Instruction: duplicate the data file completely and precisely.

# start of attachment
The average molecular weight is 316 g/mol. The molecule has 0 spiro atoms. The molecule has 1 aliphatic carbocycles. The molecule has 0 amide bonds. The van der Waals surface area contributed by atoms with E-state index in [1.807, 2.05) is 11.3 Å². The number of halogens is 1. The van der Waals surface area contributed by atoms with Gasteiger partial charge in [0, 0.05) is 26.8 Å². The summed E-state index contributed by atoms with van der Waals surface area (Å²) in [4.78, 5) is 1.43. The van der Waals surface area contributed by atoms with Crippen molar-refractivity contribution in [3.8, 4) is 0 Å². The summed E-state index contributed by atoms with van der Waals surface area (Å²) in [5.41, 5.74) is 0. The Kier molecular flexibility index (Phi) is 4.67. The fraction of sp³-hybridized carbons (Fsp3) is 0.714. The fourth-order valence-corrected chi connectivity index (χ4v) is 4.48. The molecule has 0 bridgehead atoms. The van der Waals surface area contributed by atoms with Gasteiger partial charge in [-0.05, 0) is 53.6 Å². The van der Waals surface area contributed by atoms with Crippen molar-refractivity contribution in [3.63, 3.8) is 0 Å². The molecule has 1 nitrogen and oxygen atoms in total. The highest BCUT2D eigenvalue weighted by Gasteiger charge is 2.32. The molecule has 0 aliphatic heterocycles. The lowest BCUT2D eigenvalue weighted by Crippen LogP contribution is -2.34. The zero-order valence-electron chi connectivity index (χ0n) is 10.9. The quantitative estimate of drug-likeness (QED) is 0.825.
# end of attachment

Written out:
The average molecular weight is 316 g/mol. The molecule has 0 spiro atoms. The molecule has 1 aliphatic carbocycles. The molecule has 0 amide bonds. The van der Waals surface area contributed by atoms with E-state index in [1.807, 2.05) is 11.3 Å². The number of halogens is 1. The van der Waals surface area contributed by atoms with Gasteiger partial charge in [0, 0.05) is 26.8 Å². The summed E-state index contributed by atoms with van der Waals surface area (Å²) in [4.78, 5) is 1.43. The van der Waals surface area contributed by atoms with Crippen molar-refractivity contribution in [3.8, 4) is 0 Å². The summed E-state index contributed by atoms with van der Waals surface area (Å²) in [5.41, 5.74) is 0. The Kier molecular flexibility index (Phi) is 4.67. The fraction of sp³-hybridized carbons (Fsp3) is 0.714. The fourth-order valence-corrected chi connectivity index (χ4v) is 4.48. The molecule has 0 bridgehead atoms. The van der Waals surface area contributed by atoms with Gasteiger partial charge in [-0.05, 0) is 53.6 Å². The van der Waals surface area contributed by atoms with Crippen molar-refractivity contribution in [3.63, 3.8) is 0 Å². The molecule has 1 nitrogen and oxygen atoms in total. The highest BCUT2D eigenvalue weighted by Gasteiger charge is 2.32. The molecule has 0 aliphatic heterocycles. The lowest BCUT2D eigenvalue weighted by Crippen LogP contribution is -2.34. The zero-order valence-electron chi connectivity index (χ0n) is 10.9. The quantitative estimate of drug-likeness (QED) is 0.825.